-----------------------------------------------------------------------------------------------------------------------

http://www.csmonitor.com/2008/1114/p01s05-usec.html

 

New York - The nation's economic downturn is now squeezing state and city budgets – a financial turn of events that is forcing many mayors and governors to join the growing group of people on their knees asking Congress for help.

 

The sense of urgency has increased because states have seen their revenue fall sharply over the past two weeks. One early estimate puts the states' mid-year budget gap at $24 billion, double the estimate from the end of last month.

 

If Congress does not act soon on a fiscal stimulus package, states are warning of plans to lay off librarians, cut healthcare services, and ask unions to forgo raises. Some mayors are cutting recreational basketball leagues and mothballing housing projects. It's gotten so tough, the mayor of Trenton, N.J., Douglas Palmer, has had to demote firemen.

 

"There are problems everywhere," says Iris Lav, deputy director of the Center on Budget and Policy Priorities in Washington.

 

"The Feds need to step in because it's extremely difficult."

 

Ms. Lav's group estimates 41 states have faced or are facing budget shortfalls. By 2010, she estimates state deficits could ultimately hit $100 billion, or 13 percent to 14 percent of state budgets.

 

"The Feds must help before there is devastation of those budgets," she says.

 

However, mayors and governors are aware the politics of federal fiscal stimulus might prevent them from getting help right away. "Waiting for fiscal stimulus from Washington is an iffy prospect," said Gov. David Paterson (D) of New York at a press conference Wednesday. "It may not happen this year, it may take a while for it to happen in the new administration."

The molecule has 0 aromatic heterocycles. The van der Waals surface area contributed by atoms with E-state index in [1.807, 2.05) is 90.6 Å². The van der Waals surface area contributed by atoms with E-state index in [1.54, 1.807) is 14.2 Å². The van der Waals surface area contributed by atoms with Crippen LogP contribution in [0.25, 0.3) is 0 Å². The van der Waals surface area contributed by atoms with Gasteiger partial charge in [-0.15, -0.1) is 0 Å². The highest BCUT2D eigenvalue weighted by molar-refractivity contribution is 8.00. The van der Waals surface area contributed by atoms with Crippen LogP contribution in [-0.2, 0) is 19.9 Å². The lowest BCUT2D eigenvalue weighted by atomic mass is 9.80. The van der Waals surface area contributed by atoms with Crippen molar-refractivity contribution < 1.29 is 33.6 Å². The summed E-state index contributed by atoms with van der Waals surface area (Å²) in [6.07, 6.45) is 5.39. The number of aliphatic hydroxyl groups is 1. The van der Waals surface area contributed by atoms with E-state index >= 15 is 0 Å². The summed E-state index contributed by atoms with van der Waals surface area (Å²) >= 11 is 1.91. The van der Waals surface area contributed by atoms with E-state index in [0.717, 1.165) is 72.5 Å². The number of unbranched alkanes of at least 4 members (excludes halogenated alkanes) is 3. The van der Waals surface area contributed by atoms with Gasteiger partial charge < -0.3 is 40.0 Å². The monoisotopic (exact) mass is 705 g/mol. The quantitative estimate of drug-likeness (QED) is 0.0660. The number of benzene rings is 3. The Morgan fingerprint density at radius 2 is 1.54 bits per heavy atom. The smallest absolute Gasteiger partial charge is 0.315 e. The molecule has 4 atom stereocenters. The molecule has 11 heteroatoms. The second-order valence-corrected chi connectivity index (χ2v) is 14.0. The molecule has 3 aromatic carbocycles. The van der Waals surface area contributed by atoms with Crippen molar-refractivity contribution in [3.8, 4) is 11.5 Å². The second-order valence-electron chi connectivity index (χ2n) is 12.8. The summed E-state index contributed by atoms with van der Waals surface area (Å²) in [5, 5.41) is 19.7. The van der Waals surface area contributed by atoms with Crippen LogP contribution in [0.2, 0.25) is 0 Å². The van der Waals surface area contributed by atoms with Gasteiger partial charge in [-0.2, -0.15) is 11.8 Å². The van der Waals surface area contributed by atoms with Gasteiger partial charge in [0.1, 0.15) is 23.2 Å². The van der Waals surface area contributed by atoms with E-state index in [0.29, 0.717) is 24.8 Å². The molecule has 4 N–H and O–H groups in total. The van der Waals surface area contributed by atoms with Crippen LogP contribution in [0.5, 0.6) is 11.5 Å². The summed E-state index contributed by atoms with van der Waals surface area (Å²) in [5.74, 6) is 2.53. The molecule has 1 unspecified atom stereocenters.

Washington observers say Governor Paterson is wise not to expect a check in the mail to solve his budget gap, which amounts to $47 billion over the next four years.

 

"I may be wrong, but just writing a check is unlikely," says Stanley Collender, a budget expert and managing director at Qorvis Communications in Washington. "But, there will be some assistance for states in some form whether it be a loan guarantee or the government buying their paper."

 

If the states had their way, they would like Congress to give them help in four areas: help with the growing number of people applying for Medicaid, more funding for the rising unemployed, help with the growing number on food stamps, and an injection of funds to jump-start infrastructure projects that are ready to go.

 

"We're not asking for a stimulus package because it will fill budget gaps," says Michael Bird, federal affairs counsel of the National Conference of State Legislatures in Washington. "We think it will provide additional benefits for those most disadvantaged by the downturn and create economic activity through the infrastructure package."

 

The cities also have their wish lists for a $89.9 billion package geared towards jobs and infrastructure projects. "We are focused on the lame duck session of Congress next week," says Tom Cochran, executive director of the United States Conference of Mayors in Washington. "We are urging a down payment on a Main Street stimulus package."